Since he was young, St. Francis High School graduate Matt LoGrasso said he enjoyed math and science, and decided he wanted to pursue a career in engineering.
His friend Jonathan Keyes, another St. Francis alumnus, said he wasn’t always so sure of his career path and was initially interested in other fields of study. However, after attending an engineering fair, Keyes said he was convinced that pursuing engineering would give him the tools he needed “to help make a change in this world.”
Keyes did just that. He and LoGrasso, 2019 graduates of Santa Clara University’s mechanical engineering program, received the school’s Humanitarian Award for developing a bicycle-powered water purification system, dubbed Pedal 4 Purification, for a community in Guatemala.
The pair, along with fellow mechanical engineering students Cory Yamagata and Coleton Rodd, developed the device in their senior design class. All senior engineering students must develop a working prototype by the end of the school year.
“We came together … over the common goal of inventing a project that could help a developing community with the hope of being able to travel and implement it,” Keyes said.
Initially, the group hit a rough patch after several projects fell through at a “critical point” in the process, according to LoGrasso.
“Even though we no longer had a project, we were confident in one thing: All of us wanted to create a frugally innovative and socially responsible product that we could personally implement in a community of need,” he said. “We were adamantly against developing a prototype that would sit in a garage or be thrown out after the academic year had ended.”
Pedal plan takes shape
Eventually, the team came in contact with Maya Pedal, a nonprofit organization based in San Andres Itzapa, Guatemala, and decided to design a bicycle-powered water purification system for the nearby community of Patzun.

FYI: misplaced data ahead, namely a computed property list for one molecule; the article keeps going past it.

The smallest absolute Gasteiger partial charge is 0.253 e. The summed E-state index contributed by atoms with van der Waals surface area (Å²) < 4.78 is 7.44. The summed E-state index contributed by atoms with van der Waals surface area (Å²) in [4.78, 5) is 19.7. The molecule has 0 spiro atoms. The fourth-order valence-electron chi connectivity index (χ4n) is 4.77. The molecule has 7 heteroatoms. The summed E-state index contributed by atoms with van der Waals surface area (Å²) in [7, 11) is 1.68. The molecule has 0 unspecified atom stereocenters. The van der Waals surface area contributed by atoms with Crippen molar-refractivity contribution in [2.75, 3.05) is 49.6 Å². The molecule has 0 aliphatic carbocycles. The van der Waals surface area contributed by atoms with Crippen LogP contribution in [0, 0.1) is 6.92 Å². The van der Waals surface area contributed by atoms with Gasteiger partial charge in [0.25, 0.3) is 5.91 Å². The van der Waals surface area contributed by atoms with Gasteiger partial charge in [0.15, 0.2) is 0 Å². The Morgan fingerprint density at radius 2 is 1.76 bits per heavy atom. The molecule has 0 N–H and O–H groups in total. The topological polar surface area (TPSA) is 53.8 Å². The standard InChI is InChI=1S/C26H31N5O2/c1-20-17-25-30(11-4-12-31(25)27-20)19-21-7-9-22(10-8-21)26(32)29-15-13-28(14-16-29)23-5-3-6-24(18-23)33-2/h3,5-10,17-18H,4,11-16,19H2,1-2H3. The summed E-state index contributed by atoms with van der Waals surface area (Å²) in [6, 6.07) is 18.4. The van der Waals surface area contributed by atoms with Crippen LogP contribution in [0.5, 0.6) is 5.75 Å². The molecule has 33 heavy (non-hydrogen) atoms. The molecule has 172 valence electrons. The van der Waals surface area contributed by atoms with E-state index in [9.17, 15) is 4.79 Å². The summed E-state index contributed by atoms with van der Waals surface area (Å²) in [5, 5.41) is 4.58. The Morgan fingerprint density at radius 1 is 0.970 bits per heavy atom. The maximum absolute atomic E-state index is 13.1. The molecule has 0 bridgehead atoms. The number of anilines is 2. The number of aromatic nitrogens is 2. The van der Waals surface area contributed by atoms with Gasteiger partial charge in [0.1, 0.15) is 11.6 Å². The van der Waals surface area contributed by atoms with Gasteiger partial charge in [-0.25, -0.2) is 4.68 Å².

With a plan in place, the team got to work designing, manufacturing and implementing its prototype – all within a six-month period and using only locally sourced materials.
“It was very motivating for us to have received news … that if we worked hard enough on our design, we could have the opportunity to travel and implement our product in a small community in Guatemala,” LoGrasso said. “Whenever we encountered a rough patch in the manufacturing or design processes, we still had that intrinsic motivation to fall back on to make our product as fool-proof, robust and user-friendly as possible so that we could bring clean drinking water to people in need.”
In the spring, with their prototype complete, the team traveled to Guatemala to donate their finished product to the community. When they arrived, it was clear the community needed help, LoGrasso said.
In addition to living in poverty – residents practice subsistence farming, earning $5.50 per day, according to Dave Renfrow of Maya Pedal – there was no affordable water source in Patzun, except the muddy brown water wells that caused digestive problems. This led to a dependence on soft drinks, to the extent that “agua” referred to Coca-Cola, while “agua pura” referred to filtered water, according to Keyes.
After reassembling their water purification device in Patzun, the team was equipped to address the challenge. The foursome brought the device to the well and showed local residents how to use it.
“It was received so much better than we expected, not that we had low expectations either,” Keyes said. “They loved the design and put it to use right away. As we were assembling it on-site, the whole community took interest and came to check it out and learn how to use it. Within three weeks of returning, they had constructed two more systems and were adapting them to the specific needs they had. It was really amazing to see that our hard work was actually causing a real beneficial impact in a community.”
Mario Juarez Siquinajay, Maya Pedal’s CEO, noted that the community “reacted with emotion, admiration and gratitude.”
“Although bicycles are common for transportation, a machine that pumps and purifies water is a wonder,” he said.
To watch videos of the team implementing its water purification system, search “Matt LoGrasso” on YouTube.